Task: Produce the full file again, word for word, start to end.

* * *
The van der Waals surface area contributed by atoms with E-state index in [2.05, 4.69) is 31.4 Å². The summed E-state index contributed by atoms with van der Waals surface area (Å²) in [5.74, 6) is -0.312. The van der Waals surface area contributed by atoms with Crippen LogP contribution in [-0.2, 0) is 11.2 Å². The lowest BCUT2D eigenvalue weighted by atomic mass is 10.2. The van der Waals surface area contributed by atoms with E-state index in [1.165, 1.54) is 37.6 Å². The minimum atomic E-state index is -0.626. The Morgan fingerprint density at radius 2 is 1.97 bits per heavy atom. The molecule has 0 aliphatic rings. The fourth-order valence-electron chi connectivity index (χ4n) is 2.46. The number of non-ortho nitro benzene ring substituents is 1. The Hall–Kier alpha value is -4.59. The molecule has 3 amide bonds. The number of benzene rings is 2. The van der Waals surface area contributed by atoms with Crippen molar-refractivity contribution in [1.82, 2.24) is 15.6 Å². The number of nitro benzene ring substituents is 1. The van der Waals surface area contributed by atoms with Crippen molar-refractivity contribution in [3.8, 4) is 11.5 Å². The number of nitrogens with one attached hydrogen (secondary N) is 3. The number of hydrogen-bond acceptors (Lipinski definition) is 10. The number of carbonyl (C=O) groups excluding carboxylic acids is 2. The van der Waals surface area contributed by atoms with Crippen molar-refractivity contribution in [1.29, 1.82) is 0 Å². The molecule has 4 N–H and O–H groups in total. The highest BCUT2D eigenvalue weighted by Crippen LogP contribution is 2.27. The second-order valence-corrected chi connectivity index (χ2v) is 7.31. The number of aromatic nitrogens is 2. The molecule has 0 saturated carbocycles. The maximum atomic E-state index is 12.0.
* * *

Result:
The van der Waals surface area contributed by atoms with E-state index in [2.05, 4.69) is 31.4 Å². The summed E-state index contributed by atoms with van der Waals surface area (Å²) in [5.74, 6) is -0.312. The van der Waals surface area contributed by atoms with Crippen LogP contribution in [-0.2, 0) is 11.2 Å². The lowest BCUT2D eigenvalue weighted by atomic mass is 10.2. The van der Waals surface area contributed by atoms with E-state index in [1.165, 1.54) is 37.6 Å². The minimum atomic E-state index is -0.626. The Morgan fingerprint density at radius 2 is 1.97 bits per heavy atom. The molecule has 0 aliphatic rings. The fourth-order valence-electron chi connectivity index (χ4n) is 2.46. The number of non-ortho nitro benzene ring substituents is 1. The Hall–Kier alpha value is -4.59. The molecule has 3 amide bonds. The number of benzene rings is 2. The van der Waals surface area contributed by atoms with Crippen molar-refractivity contribution in [1.82, 2.24) is 15.6 Å². The number of nitro benzene ring substituents is 1. The van der Waals surface area contributed by atoms with Crippen molar-refractivity contribution in [3.8, 4) is 11.5 Å². The number of nitrogens with one attached hydrogen (secondary N) is 3. The number of hydrogen-bond acceptors (Lipinski definition) is 10. The number of carbonyl (C=O) groups excluding carboxylic acids is 2. The van der Waals surface area contributed by atoms with Crippen molar-refractivity contribution in [1.29, 1.82) is 0 Å². The molecule has 4 N–H and O–H groups in total. The highest BCUT2D eigenvalue weighted by Crippen LogP contribution is 2.27. The second-order valence-corrected chi connectivity index (χ2v) is 7.31. The number of aromatic nitrogens is 2. The molecule has 0 saturated carbocycles. The maximum atomic E-state index is 12.0.